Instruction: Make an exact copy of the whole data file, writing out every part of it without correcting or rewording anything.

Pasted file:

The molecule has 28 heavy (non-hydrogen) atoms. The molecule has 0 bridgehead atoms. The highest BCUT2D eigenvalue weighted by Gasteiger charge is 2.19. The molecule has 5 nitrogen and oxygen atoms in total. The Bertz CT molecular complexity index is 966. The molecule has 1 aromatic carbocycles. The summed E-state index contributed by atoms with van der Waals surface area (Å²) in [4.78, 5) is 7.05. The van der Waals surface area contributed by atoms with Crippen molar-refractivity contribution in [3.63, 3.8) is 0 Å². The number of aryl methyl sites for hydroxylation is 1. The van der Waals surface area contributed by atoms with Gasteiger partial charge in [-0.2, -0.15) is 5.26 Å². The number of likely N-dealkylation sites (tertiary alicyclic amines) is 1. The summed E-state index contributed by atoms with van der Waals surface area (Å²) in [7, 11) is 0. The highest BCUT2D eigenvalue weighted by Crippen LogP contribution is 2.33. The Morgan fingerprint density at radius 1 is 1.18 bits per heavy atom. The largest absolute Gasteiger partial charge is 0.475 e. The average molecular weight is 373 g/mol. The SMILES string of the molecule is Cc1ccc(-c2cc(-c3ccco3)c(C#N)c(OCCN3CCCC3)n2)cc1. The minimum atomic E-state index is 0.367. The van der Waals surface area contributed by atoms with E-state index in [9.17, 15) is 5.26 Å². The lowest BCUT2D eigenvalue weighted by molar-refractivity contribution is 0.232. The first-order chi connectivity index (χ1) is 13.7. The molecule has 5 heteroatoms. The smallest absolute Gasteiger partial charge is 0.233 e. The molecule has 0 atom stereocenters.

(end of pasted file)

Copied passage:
The molecule has 28 heavy (non-hydrogen) atoms. The molecule has 0 bridgehead atoms. The highest BCUT2D eigenvalue weighted by Gasteiger charge is 2.19. The molecule has 5 nitrogen and oxygen atoms in total. The Bertz CT molecular complexity index is 966. The molecule has 1 aromatic carbocycles. The summed E-state index contributed by atoms with van der Waals surface area (Å²) in [4.78, 5) is 7.05. The van der Waals surface area contributed by atoms with Crippen molar-refractivity contribution in [3.63, 3.8) is 0 Å². The number of aryl methyl sites for hydroxylation is 1. The van der Waals surface area contributed by atoms with Gasteiger partial charge in [-0.2, -0.15) is 5.26 Å². The number of likely N-dealkylation sites (tertiary alicyclic amines) is 1. The summed E-state index contributed by atoms with van der Waals surface area (Å²) in [7, 11) is 0. The highest BCUT2D eigenvalue weighted by Crippen LogP contribution is 2.33. The Morgan fingerprint density at radius 1 is 1.18 bits per heavy atom. The largest absolute Gasteiger partial charge is 0.475 e. The average molecular weight is 373 g/mol. The SMILES string of the molecule is Cc1ccc(-c2cc(-c3ccco3)c(C#N)c(OCCN3CCCC3)n2)cc1. The minimum atomic E-state index is 0.367. The van der Waals surface area contributed by atoms with E-state index in [9.17, 15) is 5.26 Å². The lowest BCUT2D eigenvalue weighted by molar-refractivity contribution is 0.232. The first-order chi connectivity index (χ1) is 13.7. The molecule has 5 heteroatoms. The smallest absolute Gasteiger partial charge is 0.233 e. The molecule has 0 atom stereocenters.